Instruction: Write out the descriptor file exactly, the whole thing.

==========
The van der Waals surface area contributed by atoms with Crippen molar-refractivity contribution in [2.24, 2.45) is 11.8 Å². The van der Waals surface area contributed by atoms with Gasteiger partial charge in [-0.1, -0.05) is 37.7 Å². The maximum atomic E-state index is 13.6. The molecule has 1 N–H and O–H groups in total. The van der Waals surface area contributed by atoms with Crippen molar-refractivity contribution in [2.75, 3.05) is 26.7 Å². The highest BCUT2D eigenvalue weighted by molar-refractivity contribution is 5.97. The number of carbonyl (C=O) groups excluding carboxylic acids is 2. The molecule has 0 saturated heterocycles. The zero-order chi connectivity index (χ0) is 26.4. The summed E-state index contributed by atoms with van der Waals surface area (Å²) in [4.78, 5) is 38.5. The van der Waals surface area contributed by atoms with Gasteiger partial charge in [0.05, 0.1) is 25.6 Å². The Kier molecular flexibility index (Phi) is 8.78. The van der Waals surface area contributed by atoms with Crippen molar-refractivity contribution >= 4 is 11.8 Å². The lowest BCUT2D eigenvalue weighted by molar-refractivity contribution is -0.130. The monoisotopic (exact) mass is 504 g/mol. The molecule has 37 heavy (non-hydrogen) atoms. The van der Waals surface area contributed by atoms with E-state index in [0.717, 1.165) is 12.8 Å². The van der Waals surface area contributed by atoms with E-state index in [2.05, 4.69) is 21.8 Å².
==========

The van der Waals surface area contributed by atoms with Crippen molar-refractivity contribution in [2.24, 2.45) is 11.8 Å². The van der Waals surface area contributed by atoms with Gasteiger partial charge in [-0.1, -0.05) is 37.7 Å². The maximum atomic E-state index is 13.6. The molecule has 1 N–H and O–H groups in total. The van der Waals surface area contributed by atoms with Crippen molar-refractivity contribution in [2.75, 3.05) is 26.7 Å². The highest BCUT2D eigenvalue weighted by molar-refractivity contribution is 5.97. The number of carbonyl (C=O) groups excluding carboxylic acids is 2. The molecule has 0 saturated heterocycles. The zero-order chi connectivity index (χ0) is 26.4. The summed E-state index contributed by atoms with van der Waals surface area (Å²) in [4.78, 5) is 38.5. The van der Waals surface area contributed by atoms with Gasteiger partial charge in [0.05, 0.1) is 25.6 Å². The Kier molecular flexibility index (Phi) is 8.78. The van der Waals surface area contributed by atoms with Crippen molar-refractivity contribution >= 4 is 11.8 Å². The lowest BCUT2D eigenvalue weighted by molar-refractivity contribution is -0.130. The monoisotopic (exact) mass is 504 g/mol. The molecule has 37 heavy (non-hydrogen) atoms. The van der Waals surface area contributed by atoms with E-state index in [0.717, 1.165) is 12.8 Å². The van der Waals surface area contributed by atoms with E-state index in [2.05, 4.69) is 21.8 Å².